Sonoma County Faces Heightened Risk of Landslides After Fires

Sonoma County has sprayed parts of the area with hydroseeding to quickly regrow vegetation on hillside slopes after the Tubbs Fire in October 2017. This is at the corner of Bridlewood Court and Greystone Court in Santa Rosa. (Erika Aguilar/KQED News)

As winter approaches, and with it the rainy season, North Bay officials are concerned that hillsides scorched by wildfires could be vulnerable to mudslides and debris runoff.

“The danger is that we are anticipating a second disaster, which is flooding and horrible landslides,” said Sonoma County Supervisor James Gore, whose 4th District covers parts of the burned areas.

The Tubbs Fire, which burned 36,807 acres, according to Cal Fire, started in the upper Napa River watershed and reached watersheds that drain into the Russian River and Putah Creek. It burned through oak wood, chaparral, mixed hardwood forest and riparian flora, all the way from steep mountain ridges to the flatter city areas of Santa Rosa.

Since then, the region has received enough rain that bits of green lawn are starting to sprout in front of destroyed houses and along street curbs, while some mountainsides are still scorched black with stick-figure trees.

“It’s shocking to see this place transform, but at the same time it still has that eerie feeling,” said Gore.

Sponsored

Mudslides often happen after wildfires, because the brush that slows rain runoff has burned away and the soil can be less porous, making it harder for the land to soak up the rain. Prolonged heavy rain could cause this soil to fail and trigger a landslide.

That's what officials are now hoping to prevent. If you drive through parts of Santa Rosa and Sonoma County, you'll see efforts underway to prevent erosion and mudslides. There are sand bags and straw logs along the roads. In some places, the ground all the way to the top of the trees is covered in a minty green spray. It's called hydroseeding and it's meant to help plants regrow quickly.

Although debris flows can happen on any slope that is made up of weak or broken materials, the U.S. Geological Survey reports the areas most at risk are those with sedimentary or metamorphic rock underneath a top layer where at least 65 percent of the land has been moderately to highly burned.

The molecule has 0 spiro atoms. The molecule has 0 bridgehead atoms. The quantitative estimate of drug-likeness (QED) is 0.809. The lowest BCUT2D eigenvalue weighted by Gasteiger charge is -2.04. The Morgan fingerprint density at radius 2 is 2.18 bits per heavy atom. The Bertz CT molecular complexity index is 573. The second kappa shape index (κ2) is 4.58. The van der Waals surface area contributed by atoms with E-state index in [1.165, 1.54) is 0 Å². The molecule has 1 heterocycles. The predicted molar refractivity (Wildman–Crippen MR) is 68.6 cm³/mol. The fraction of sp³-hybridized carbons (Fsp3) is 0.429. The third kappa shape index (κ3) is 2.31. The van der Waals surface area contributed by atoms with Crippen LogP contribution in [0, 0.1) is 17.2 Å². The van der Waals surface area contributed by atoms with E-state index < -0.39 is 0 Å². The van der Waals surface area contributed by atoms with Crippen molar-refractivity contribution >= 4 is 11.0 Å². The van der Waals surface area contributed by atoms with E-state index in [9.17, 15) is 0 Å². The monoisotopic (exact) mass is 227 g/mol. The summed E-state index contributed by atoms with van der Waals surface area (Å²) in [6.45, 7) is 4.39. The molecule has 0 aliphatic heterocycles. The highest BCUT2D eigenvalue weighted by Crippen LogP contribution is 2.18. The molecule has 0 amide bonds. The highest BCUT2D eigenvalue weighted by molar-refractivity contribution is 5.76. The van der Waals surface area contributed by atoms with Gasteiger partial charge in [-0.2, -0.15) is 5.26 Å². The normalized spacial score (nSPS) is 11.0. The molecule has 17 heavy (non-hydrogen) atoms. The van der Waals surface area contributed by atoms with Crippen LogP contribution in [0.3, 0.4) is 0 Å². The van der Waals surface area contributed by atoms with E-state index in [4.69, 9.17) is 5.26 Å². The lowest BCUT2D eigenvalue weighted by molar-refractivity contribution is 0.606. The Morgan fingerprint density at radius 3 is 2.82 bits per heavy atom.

After the wildfires, the U.S. Geological Survey assessed the burned areas in the North Bay to produce maps that estimate the likelihood of a debris flow based on the soil, basin and rainfall characteristics.

According to the assessment map for the area burned by the Tubbs Fire, parts of the Riebli-Wallace neighborhood have a 20-60 percent likelihood of a debris flow after an intense rainstorm.

Dennis Staley is a research geologist with the U.S. Geological Survey and helped produce the maps. He said mudslides can happen even with less intense rainstorms, if they occur over a long period of time. The landslides of the USGS models are based on very short duration with very high-intensity rainfalls, which produce debris flows that are like flash floods.

“They’re a lot more dangerous. They’re a lot more destructive,” Staley said. “Whereas the longer-duration storms may result in the shallow landslides that are a lot more of what people think of when they think of landslides and debris flows.”

He said the USGS did its first assessment after the October 2003 Grand Prix fire in the San Bernardino Mountains. On Christmas Day that year, a storm led to a mudslide that killed 16 people at two  campgrounds in San Bernardino County. Rainfall in that storm was relatively moderate, about an inch of rain per hour, said Staley.

“That tragedy was a catalyst for the development of the tools and models that we use to predict debris flow hazards, as well as the post-fire debris flow early warning system," he said.

Now, the USGS partners with the National Weather Service in Los Angeles and San Diego counties to provide early warnings to officials in those regions for the potential of landslides based on the basin models and rain forecasts.

In Sonoma County, officials have advised residents to consider purchasing flood insurance and warned that there is a higher potential for mudslides and landslides. According to a USGS report, debris flows could be triggered by heavy rainfall for up to two years after a fire. First, though, residents have to get through this winter.